Minus signs in algebraic derivations are a pain. It’s really easy to make mistakes. And if you don’t think about what your results mean, you may not realize you have errors. Phase angles can be even harder to get right.

For Design-Oriented Analysis, arithmetic, algebra, and even circuit analysis techniques like nodal or loop analysis are just tools that allow us to mindlessly, systematically and automatically convert circuits into equations or numbers.

For students and beginning engineers, this mindlessness can lead to equations or numbers that don’t *mean* anything. In contrast, the main purpose of Design-Oriented Analysis is to understand how circuits work.

So what do minus signs mean? Fortunately, when applied to transfer functions, amplifier or filter gains, etc., signs (or even phase angles) usually aren’t very important. They tell you the delay or phase shift between input and output. But we usually don’t care about that delay. (For example, we don’t care how many cycles we missed while the signal was being transmitted to our cell phone.)

On the other hand, if signals that go through two paths are going to be compared, added or subtracted, their signs and phases must be right. Getting the sign of a feedback signal wrong can turn a bias circuit into a latch. Swapping a sign can turn a band-pass fliter into a band-reject filter.

So what to do? My suggestion is to use the meaning of the circuit to make sure the signs are right. The common-source and common-emitter configurations are the only ones that invert phase. The others, common-gate, common-base, source-followers and emitter-followers, do not invert. Current mirrors invert phase because they have common-source or common-emitter paths. Resistive paths do not invert phase. Diode-connected transistors are equivalent to resistors at DC, and so they do not invert phase either. Only common-source or common-emitters invert.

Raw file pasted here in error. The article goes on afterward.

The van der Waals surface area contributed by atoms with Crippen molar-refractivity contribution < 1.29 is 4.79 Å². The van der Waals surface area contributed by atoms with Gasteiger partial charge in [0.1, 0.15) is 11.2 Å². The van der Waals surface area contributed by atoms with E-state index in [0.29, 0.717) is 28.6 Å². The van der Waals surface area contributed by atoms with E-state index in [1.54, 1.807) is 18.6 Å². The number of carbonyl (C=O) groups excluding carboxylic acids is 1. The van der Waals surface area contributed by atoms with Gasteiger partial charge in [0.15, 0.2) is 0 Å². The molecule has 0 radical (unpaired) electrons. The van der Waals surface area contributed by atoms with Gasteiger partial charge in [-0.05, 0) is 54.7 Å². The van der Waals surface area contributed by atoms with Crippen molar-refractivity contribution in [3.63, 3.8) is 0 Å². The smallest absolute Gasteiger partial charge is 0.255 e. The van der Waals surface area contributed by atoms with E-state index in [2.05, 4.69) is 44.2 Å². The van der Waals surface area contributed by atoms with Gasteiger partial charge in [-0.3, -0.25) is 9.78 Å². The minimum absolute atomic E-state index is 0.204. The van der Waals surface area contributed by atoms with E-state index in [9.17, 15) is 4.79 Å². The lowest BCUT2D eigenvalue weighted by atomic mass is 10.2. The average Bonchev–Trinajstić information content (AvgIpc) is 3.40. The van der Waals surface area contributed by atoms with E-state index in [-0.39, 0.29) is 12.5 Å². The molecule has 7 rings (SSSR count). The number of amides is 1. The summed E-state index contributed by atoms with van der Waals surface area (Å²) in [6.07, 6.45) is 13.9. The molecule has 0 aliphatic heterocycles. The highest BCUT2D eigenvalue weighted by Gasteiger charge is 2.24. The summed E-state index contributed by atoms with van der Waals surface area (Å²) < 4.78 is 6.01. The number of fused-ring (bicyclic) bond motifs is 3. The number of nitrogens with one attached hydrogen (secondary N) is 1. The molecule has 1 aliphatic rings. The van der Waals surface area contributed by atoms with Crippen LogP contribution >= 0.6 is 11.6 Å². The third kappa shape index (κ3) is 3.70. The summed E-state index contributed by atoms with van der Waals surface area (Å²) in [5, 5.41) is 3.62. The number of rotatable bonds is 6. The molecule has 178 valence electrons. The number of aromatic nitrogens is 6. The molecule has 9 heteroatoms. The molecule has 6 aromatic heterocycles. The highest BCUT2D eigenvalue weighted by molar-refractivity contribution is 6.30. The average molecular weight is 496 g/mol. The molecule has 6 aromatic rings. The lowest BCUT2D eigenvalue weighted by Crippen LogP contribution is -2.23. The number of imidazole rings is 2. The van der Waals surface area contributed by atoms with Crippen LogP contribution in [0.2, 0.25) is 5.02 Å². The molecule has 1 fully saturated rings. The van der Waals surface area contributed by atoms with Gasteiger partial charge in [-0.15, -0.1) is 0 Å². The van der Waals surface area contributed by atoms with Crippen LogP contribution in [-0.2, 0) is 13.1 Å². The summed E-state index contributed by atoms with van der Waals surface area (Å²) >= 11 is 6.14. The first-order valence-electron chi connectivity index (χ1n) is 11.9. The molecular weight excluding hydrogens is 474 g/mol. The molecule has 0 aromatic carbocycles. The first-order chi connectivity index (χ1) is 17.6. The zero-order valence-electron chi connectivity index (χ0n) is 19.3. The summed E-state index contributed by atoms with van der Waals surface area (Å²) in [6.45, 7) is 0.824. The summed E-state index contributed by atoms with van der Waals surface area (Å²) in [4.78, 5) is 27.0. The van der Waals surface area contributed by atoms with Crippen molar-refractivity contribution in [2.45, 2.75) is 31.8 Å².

So, when you’re doing a feedback loop-gain analysis, and you want to know whether the feedback is positive or negative, don’t bother to keep track of signs. Just count the number of common-source/emitter stages. If the feedback loop includes an even number of inversions, then the feedback is positive. If there is an odd number of inverting stages (probably one or three) then the feedback is negative.

This works great for getting the signs right in feedback loops. Now, unfortunately, there are times where you just have to be careful and systematic. But even in those cases, always remember at the end of your algebraic analysis to turn your mind back on and *think* about what your results *mean*. If your results don’t make sense physically, then they’re probably wrong and you need to go back and find out why. Sign confusion is the most common cause of errors in algebraic derivations.